Your capacity to make personal deductible super contributions
What you would like to do if you do decide to retire, and what your retirement lifestyle will look like given your financial situation
If you decide to return to the workforce, whether your next job can pay a similar salary or if you take a pay cut in the current economic environment
A redundancy may be beneficial if you’re ready to retire but stressful if you need to find a new job in a challenging economic environment. Some employers may be able to offer flexible payment arrangements on termination to facilitate a better tax outcome.
A Financial Adviser will discuss both the impact of a redundancy on your overall financial situation and how to achieve a favourable payment outcome.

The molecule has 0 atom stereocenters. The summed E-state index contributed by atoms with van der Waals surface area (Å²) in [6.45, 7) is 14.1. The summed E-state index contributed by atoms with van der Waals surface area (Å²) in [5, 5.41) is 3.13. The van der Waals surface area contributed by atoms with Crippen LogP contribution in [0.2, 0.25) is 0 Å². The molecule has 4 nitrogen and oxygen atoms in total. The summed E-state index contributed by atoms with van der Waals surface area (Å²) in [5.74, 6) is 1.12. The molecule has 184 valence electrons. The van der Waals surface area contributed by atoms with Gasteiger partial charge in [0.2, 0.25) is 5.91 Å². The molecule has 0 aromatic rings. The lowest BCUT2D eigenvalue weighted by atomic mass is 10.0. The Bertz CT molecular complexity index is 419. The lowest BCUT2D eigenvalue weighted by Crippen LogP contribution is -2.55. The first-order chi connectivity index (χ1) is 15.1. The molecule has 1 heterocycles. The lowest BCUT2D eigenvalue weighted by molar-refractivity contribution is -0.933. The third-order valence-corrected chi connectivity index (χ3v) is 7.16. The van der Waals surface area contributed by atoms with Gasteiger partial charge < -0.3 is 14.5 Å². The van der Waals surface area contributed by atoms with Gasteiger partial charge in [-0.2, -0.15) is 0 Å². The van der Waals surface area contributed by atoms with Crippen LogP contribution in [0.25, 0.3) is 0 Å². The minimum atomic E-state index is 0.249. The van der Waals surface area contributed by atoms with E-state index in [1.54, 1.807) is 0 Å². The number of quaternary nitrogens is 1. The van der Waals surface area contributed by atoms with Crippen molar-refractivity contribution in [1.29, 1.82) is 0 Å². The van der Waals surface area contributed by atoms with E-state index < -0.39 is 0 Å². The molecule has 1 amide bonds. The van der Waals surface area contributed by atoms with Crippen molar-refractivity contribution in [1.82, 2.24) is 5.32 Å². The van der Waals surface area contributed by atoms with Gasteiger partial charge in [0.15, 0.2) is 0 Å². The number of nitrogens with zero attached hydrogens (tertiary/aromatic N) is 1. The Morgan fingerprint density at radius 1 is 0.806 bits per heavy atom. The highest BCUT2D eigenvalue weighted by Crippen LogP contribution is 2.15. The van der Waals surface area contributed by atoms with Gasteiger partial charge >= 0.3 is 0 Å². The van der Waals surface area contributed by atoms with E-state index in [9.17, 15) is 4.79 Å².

Source: IOOF 1 Source: Labour Account Australia
Terry Panigiris , Angela Menendez, Elise Hamill, Nicholas Bregolin, Maksym Mashkivskyy (Maks Mash) and CBD Corporate Financial Centre Pty Ltd t/as CBD Advisory are Authorised Representatives of ASVW Financial Services Pty Ltd. ABN 27 007 261 083 I AFSL 446176. Any of our content that may be considered to be advice has been prepared without taking account of your objectives, financial situation or needs. Before you act on the advice, you should consider whether it is appropriate to you, having regard to your objectives, financial situation and needs. Where this advice relates to the acquisition of a financial product, you should obtain and consider the Product Disclosure Statement for the product before you make a decision about whether to acquire the product.